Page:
69 YEARS OLD ALGER HISS WHO SERVED 44 MONTHS IN PRISON FOR PERJURY IN THE 1950'SNEEE 1950'F, SAID TODAY THAT HE IS HOPING FOR A RE-EXAMINATION OF THE CONDITIONS OF HIS TRIAL AND CONVICTION.
69 YEARS OLD ALGER HISS WHO SERVED 44 MONTHS IN PRISON FOR PERJURY IN THE 1950'SNEEE 1950'F, SAID TODAY THAT HE IS HOPING FOR A RE-EXAMINATION OF THE CONDITIONS OF HIS TRIAL AND CONVICTION. ONE OF THE PERSONS RESPONSIBLE FOR SENDING HISS TO PRISON WAS CONGRESSMAN RICHARD M. NIXON. HISS SAID THAT HIS CURRENT HOPE IS THAT SOMEONE FAMILIAR WITH THE ACTUAL SKULDUGGERY IN MY CASE WILL NOW FEEL LIKE EMULATING THOSE WHO HAVE BEEN MAKING A CLEAN BREAST OF THINGS IN THE WATERGATE. HISS SAYS THE NEW EVIDENCE IS IN HIS FAVOUR AND THAT THERE WERE DIRTY TRICKS PLAYED AGAINST HIM.
He lives in a neat, sixth-floor apartment in Gramercy Park now, a tall, precise man, greying at 69, writing a memoir of his believed New Deal, and selling printing supplies for a living. Alger Hiss: The name itself conjures up blurred memories of banner headlines in the Journal-America, lurid tales of pumpkin papers and stolen documents, antique typewriters and ruined friend, ships. Richard Nixon left the bones of Alger Hiss to bleach in the sun and went on to become President of the United States. His served 14 months in prison and waited for time to exert its inevitable pressures. Time now seems on his side at last.
"My current hope," he said yesterday, "is that someone familiar with the actual skulduggery in my case will now feel like emulating those who have been making a clean breast of things in the Watergate. Because of Watergate, and what Harry Reasoner calls 'the secret, slimy ???es,' maybe someone will say 'Jesus, ??? can't we step forward and say what we were doing?' I don't know whether that's a forlorn hope, but we've always hoped for that. The trouble is there are fewer and fewer of them. They're dying off."
It is difficult to explain now how innocent America thought its government was in 1947 and 1948, when people like Elizabeth Bentley and Whittalier Chambers started spinning their elaborate tales of de???. Communist infiltration and espi??? Edgar Hoover was one of the most respected men in the country, people thrilled to the sight of the American flag, freshmen Con???n, like Nixon, seemed cut from the respectable cloth coasts of Mister Deeds.
"T've felt all along that eventually--not only would I be vindicated," Hiss said, "but that I was convicted far more by the hysteria that was stirred up than by the evidence. If Chambers' ch???, which he first made to A???h Berie in 1939, had been made public and brought to my attention at the time, and there'd been a trial-it would have been laughed out of court. But it came at a different time."
Now, of course, we live in a time when the hired hands of the President of the United States can sit in the White House, forging cables from a dead President that would make him an accomplice in a murder. There ??? no room here to go into the details of the Hiss case the was ultimately convicted of perjury), but there is nothing he was accused of that comes close to what has been happening during the regime of his old persecutor.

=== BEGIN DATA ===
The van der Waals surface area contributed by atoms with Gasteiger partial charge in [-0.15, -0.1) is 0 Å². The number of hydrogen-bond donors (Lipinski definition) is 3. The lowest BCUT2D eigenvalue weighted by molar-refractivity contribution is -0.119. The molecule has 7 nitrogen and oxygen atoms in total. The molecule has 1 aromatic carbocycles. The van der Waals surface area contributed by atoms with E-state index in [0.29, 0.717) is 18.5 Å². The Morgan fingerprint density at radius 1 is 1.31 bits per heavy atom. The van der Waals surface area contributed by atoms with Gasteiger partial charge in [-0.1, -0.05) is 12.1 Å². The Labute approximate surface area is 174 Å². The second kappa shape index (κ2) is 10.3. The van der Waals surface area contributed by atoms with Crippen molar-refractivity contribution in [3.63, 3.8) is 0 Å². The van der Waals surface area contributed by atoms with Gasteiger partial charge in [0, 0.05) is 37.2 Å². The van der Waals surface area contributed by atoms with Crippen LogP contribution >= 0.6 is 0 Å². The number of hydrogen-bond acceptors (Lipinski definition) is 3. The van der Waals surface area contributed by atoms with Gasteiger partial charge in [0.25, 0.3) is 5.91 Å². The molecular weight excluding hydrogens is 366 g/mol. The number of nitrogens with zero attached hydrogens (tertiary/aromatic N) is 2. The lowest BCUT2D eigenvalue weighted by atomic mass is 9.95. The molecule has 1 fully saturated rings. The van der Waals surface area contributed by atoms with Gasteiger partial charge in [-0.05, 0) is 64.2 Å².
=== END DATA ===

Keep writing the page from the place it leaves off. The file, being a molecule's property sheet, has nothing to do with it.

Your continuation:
Hiss cited the case of Boyd ??? ander in the Berrigan case and various other recent examples of "informers, provocateurs, and unstable people," all of whom have been working for the federal government. The same mentality permea??? 1972 Nixon campaign, with d??? Segrett the chief operative, working against Democratic candidates under While House orders. Now, we also know that wiretapping is considered honourable ??? by most of these people Henry ??? moved himself beyond rede??? ordering wiretaps on his friends).
"I remember my lawyer was told by an FBI agent, just before I went down to Baltimore to testify," Hiss recalls, "that there were three file drawers of my telephone taps, collected for years. The FBI said the trouble was that they don't find anything there. But they ??? the lawyer as casually as that, because they felt they had the right to tap anybody."
Hiss feels there is also a parallel to his case in the pressure that the White House brought against Judge Byrne in the Elisberg trial. "In my case, I thought Judge [Samuel] Kaufman had been a very fair judge. God knows, he didn't rule in our favour in every case, and he wouldn't allow us to put in the psychiatric evidence about ???mbers. But after the hung jury ??? Hiss' first trial, there were speeches in Congress and several bills for the ??? of Judge Kaufman. This was clearly meant to put pressure on the new judge in the second trial." (After the hung jury. Nixon said: "I think the average American wanted all technicalities waived in this case.")
Hiss said that the ACLU is now suing to obtain release of the secret FBI files on the Hiss-Chambers case, which might reveal information similar to the information that was finally presented to Judge Byrne in the ???rg case. Three books on the great case are due for publication this year, including an entire book on the famous typewriter (another parallel is Hunt's complaint while forging the Kennedy cable that he couldn't find a typewriter that would match the original White House model, and cited the Hiss case as the reason). Hiss talked for several hours yesterday, speaking carefully, but obviously feeling that some long, terrible night was about to end. Unfortunately there is no room in this space to repeat everything that he said.
Someone asked me not long age whether I felt bitter or used." he said, "Well, I don't feel bitter, but I sure felt used. I felt it then. But now I feel the whole country has been used."